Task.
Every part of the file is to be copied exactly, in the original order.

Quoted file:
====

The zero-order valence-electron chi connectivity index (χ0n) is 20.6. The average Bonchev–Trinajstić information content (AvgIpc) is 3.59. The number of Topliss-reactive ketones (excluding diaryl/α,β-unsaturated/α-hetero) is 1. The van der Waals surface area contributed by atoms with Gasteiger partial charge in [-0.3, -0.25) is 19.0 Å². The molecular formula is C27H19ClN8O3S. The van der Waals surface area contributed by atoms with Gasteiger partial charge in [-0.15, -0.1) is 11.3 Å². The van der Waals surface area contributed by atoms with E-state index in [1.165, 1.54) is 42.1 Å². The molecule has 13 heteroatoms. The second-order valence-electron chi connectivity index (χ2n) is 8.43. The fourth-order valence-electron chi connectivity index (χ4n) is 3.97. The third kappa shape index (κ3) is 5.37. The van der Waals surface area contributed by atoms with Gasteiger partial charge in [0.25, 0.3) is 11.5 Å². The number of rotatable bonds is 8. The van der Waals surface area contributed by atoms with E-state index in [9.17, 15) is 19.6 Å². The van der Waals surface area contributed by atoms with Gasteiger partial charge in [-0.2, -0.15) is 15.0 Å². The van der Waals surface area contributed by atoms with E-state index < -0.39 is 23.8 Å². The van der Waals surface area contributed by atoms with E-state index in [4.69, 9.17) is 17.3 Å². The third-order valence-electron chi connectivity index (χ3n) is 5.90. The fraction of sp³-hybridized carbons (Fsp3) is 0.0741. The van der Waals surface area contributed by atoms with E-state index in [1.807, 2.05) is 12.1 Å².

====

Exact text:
The zero-order valence-electron chi connectivity index (χ0n) is 20.6. The average Bonchev–Trinajstić information content (AvgIpc) is 3.59. The number of Topliss-reactive ketones (excluding diaryl/α,β-unsaturated/α-hetero) is 1. The van der Waals surface area contributed by atoms with Gasteiger partial charge in [-0.3, -0.25) is 19.0 Å². The molecular formula is C27H19ClN8O3S. The van der Waals surface area contributed by atoms with Gasteiger partial charge in [-0.15, -0.1) is 11.3 Å². The van der Waals surface area contributed by atoms with E-state index in [1.165, 1.54) is 42.1 Å². The molecule has 13 heteroatoms. The second-order valence-electron chi connectivity index (χ2n) is 8.43. The fourth-order valence-electron chi connectivity index (χ4n) is 3.97. The third kappa shape index (κ3) is 5.37. The van der Waals surface area contributed by atoms with Gasteiger partial charge in [0.25, 0.3) is 11.5 Å². The number of rotatable bonds is 8. The van der Waals surface area contributed by atoms with E-state index in [9.17, 15) is 19.6 Å². The van der Waals surface area contributed by atoms with Gasteiger partial charge in [-0.2, -0.15) is 15.0 Å². The van der Waals surface area contributed by atoms with E-state index < -0.39 is 23.8 Å². The van der Waals surface area contributed by atoms with E-state index in [4.69, 9.17) is 17.3 Å². The third-order valence-electron chi connectivity index (χ3n) is 5.90. The fraction of sp³-hybridized carbons (Fsp3) is 0.0741. The van der Waals surface area contributed by atoms with E-state index in [1.807, 2.05) is 12.1 Å².